The young Norma Jeane (Lily Fisher) as painted has daddy issues – namely that she doesn’t have one, and it becomes an affliction that eats at her over time. Later in life Marilyn refers to her husbands in wispy coos as “daddy.” It’s heavy-handed but fits right in, as men and possible father figures loom large, for the most part with unpleasant results. An early first interview at a studio with a Mr. Z (Zanuck?) comes with requisite (bent-over-the) desk sex, whether wanted or not. Then there’s the hubbies, Joe DiMaggio (Bobby Cannavale), protective and sensitive until he gets fed up with Marilyn’s sex-bomb image and becomes abusive and worse, and playwright Arthur Miller (Adrien Brody), in touch with Marilyn’s inner demons but inert when it comes to helping. The real kicker is JFK (Caspar Phillipson), lounging on a bed in hotel room, shirtless but in his infamous back brace, on the phone conducting presidential business. When Marilyn enters, passed on by an agent keeping watch at the suite’s open door, he gives her a series of gestures imploring oral service – the door remains open and Dominik (“Killing Them Softly,” “The Assassination of Jesse James by the Coward Robert Ford ”) invites us to join in, dropping the camera right into the middle of the act. There’s no full frontal, but the experience is overwhelmingly visceral. Given all that came before, it’s just another indignity in the life of Ms. Monroe. The time Marilyn does find true comfort in the men’s arms, it’s an ongoing, imagined three-way romance with Charlie Chaplin Jr. (Xavier Samuel) and Edward G. Robinson Jr. (Evan Williams), racily rendered but also one of the movie’s more piquant and liberating tear-aways.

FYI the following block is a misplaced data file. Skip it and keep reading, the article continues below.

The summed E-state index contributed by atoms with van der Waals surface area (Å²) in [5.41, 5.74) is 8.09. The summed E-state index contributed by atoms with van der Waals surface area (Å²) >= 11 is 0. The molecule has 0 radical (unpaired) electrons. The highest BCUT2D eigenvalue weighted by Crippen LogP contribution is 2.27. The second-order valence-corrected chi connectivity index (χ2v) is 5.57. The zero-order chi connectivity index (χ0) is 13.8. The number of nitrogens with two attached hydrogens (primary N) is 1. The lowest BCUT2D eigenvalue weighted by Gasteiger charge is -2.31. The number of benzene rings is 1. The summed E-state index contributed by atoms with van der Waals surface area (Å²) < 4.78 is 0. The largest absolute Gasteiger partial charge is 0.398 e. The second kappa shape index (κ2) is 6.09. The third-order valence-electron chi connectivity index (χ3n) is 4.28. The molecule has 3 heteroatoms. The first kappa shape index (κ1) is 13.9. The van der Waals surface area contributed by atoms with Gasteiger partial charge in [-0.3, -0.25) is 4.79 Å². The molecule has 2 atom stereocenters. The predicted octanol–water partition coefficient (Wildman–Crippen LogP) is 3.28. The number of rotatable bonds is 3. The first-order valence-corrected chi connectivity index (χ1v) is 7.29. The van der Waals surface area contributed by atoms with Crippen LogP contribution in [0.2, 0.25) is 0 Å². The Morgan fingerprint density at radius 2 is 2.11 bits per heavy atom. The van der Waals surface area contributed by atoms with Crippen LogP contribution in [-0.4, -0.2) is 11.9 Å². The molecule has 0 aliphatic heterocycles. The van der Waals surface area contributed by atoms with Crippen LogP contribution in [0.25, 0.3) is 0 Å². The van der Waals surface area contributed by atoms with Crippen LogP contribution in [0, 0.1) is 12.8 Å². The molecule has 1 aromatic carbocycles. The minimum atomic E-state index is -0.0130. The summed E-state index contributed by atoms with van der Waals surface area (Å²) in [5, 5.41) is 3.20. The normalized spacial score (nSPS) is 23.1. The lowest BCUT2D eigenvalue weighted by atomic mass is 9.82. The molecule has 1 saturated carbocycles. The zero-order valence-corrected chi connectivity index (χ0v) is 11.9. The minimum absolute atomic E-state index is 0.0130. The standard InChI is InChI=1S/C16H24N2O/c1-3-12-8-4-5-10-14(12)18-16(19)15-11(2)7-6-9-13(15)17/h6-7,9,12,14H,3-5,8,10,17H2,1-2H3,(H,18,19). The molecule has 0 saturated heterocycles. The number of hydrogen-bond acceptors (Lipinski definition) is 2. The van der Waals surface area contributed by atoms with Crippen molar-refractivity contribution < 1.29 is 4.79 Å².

This isn’t the first time the inner turmoil of Marilyn has deconstructed and rewritten the script for Hollywood’s most iconic starlet. Back in 2011 Michelle Williams played Monroe at odds with Laurence Olivier on the set of “The Prince and the Showgirl” (1957) in Simon Curtis’ “My Week with Marilyn.” Much here is asked of Armas, who is topless almost as much as she’s not. As Ryan Gosling’s virtual love interest Joi in “Blade Runner 2049” (2017), she demonstrated the sensuality gene that was such an ingrained part of Monroe’s public persona. She notched comedic flair in “Knives Out” (2019), lively action chops in the recent Bond blast “No Time to Die” (2021) and, maybe more to the end of the Monroe role, played an emotionally and sexually complex wife in Adrien Lyne’s twisted erotic thriller “Deep Water” this year.